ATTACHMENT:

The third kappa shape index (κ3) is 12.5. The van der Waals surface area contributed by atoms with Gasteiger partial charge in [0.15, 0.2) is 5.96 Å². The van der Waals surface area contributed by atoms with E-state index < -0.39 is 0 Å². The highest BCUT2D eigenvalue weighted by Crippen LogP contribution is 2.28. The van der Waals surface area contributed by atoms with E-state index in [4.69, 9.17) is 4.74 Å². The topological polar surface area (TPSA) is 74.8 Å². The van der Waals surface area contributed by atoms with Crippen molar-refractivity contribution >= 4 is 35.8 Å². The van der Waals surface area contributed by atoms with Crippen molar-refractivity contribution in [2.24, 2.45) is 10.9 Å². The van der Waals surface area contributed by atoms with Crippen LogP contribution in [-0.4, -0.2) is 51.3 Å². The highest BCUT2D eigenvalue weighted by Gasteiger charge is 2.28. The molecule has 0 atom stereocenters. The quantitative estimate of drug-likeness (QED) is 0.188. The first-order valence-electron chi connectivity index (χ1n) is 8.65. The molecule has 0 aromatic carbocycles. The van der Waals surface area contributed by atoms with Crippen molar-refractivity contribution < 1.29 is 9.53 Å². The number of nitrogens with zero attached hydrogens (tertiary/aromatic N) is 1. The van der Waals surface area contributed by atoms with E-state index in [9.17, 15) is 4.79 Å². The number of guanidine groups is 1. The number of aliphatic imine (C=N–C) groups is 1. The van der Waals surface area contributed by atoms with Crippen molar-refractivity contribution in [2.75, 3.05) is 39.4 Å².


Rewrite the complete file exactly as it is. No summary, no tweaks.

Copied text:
The third kappa shape index (κ3) is 12.5. The van der Waals surface area contributed by atoms with Gasteiger partial charge in [0.15, 0.2) is 5.96 Å². The van der Waals surface area contributed by atoms with E-state index < -0.39 is 0 Å². The highest BCUT2D eigenvalue weighted by Crippen LogP contribution is 2.28. The van der Waals surface area contributed by atoms with E-state index in [4.69, 9.17) is 4.74 Å². The topological polar surface area (TPSA) is 74.8 Å². The van der Waals surface area contributed by atoms with Crippen molar-refractivity contribution >= 4 is 35.8 Å². The van der Waals surface area contributed by atoms with Crippen molar-refractivity contribution in [2.24, 2.45) is 10.9 Å². The van der Waals surface area contributed by atoms with Crippen LogP contribution in [-0.4, -0.2) is 51.3 Å². The highest BCUT2D eigenvalue weighted by Gasteiger charge is 2.28. The molecule has 0 atom stereocenters. The quantitative estimate of drug-likeness (QED) is 0.188. The first-order valence-electron chi connectivity index (χ1n) is 8.65. The molecule has 0 aromatic carbocycles. The van der Waals surface area contributed by atoms with Crippen molar-refractivity contribution < 1.29 is 9.53 Å². The number of nitrogens with zero attached hydrogens (tertiary/aromatic N) is 1. The van der Waals surface area contributed by atoms with E-state index in [9.17, 15) is 4.79 Å². The number of guanidine groups is 1. The number of aliphatic imine (C=N–C) groups is 1. The van der Waals surface area contributed by atoms with Crippen molar-refractivity contribution in [2.75, 3.05) is 39.4 Å².